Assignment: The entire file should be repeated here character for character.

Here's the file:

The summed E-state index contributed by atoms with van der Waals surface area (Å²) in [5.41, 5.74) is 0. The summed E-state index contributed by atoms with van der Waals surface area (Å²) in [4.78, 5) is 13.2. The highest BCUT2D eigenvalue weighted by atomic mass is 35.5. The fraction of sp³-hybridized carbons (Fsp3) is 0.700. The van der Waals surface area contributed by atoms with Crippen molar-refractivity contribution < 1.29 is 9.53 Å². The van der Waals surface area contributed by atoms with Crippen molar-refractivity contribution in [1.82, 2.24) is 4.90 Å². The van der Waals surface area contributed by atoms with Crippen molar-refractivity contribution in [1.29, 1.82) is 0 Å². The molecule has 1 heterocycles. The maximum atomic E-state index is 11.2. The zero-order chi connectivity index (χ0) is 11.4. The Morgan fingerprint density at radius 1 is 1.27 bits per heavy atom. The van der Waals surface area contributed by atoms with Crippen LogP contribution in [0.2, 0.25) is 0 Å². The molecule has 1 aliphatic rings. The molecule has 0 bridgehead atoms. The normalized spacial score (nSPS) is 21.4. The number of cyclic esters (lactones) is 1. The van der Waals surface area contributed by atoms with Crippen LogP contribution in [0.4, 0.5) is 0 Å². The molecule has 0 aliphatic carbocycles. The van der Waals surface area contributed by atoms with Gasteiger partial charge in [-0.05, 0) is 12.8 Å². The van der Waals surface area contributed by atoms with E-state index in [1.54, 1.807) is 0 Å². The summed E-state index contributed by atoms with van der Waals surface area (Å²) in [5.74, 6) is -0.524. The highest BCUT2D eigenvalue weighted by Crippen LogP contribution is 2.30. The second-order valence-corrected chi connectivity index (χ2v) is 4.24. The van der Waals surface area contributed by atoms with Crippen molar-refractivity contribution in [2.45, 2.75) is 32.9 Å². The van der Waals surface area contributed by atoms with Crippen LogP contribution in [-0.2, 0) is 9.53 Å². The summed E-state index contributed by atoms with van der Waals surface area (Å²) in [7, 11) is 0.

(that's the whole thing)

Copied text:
The summed E-state index contributed by atoms with van der Waals surface area (Å²) in [5.41, 5.74) is 0. The summed E-state index contributed by atoms with van der Waals surface area (Å²) in [4.78, 5) is 13.2. The highest BCUT2D eigenvalue weighted by atomic mass is 35.5. The fraction of sp³-hybridized carbons (Fsp3) is 0.700. The van der Waals surface area contributed by atoms with Crippen molar-refractivity contribution < 1.29 is 9.53 Å². The van der Waals surface area contributed by atoms with Crippen molar-refractivity contribution in [1.82, 2.24) is 4.90 Å². The van der Waals surface area contributed by atoms with Crippen molar-refractivity contribution in [1.29, 1.82) is 0 Å². The molecule has 1 heterocycles. The maximum atomic E-state index is 11.2. The zero-order chi connectivity index (χ0) is 11.4. The Morgan fingerprint density at radius 1 is 1.27 bits per heavy atom. The van der Waals surface area contributed by atoms with Crippen LogP contribution in [0.2, 0.25) is 0 Å². The molecule has 1 aliphatic rings. The molecule has 0 bridgehead atoms. The normalized spacial score (nSPS) is 21.4. The number of cyclic esters (lactones) is 1. The van der Waals surface area contributed by atoms with Crippen LogP contribution in [0.4, 0.5) is 0 Å². The molecule has 0 aliphatic carbocycles. The van der Waals surface area contributed by atoms with Gasteiger partial charge in [-0.05, 0) is 12.8 Å². The van der Waals surface area contributed by atoms with E-state index in [1.54, 1.807) is 0 Å². The summed E-state index contributed by atoms with van der Waals surface area (Å²) in [5.74, 6) is -0.524. The highest BCUT2D eigenvalue weighted by Crippen LogP contribution is 2.30. The second-order valence-corrected chi connectivity index (χ2v) is 4.24. The van der Waals surface area contributed by atoms with Crippen molar-refractivity contribution in [2.45, 2.75) is 32.9 Å². The van der Waals surface area contributed by atoms with Crippen LogP contribution in [-0.2, 0) is 9.53 Å². The summed E-state index contributed by atoms with van der Waals surface area (Å²) in [7, 11) is 0.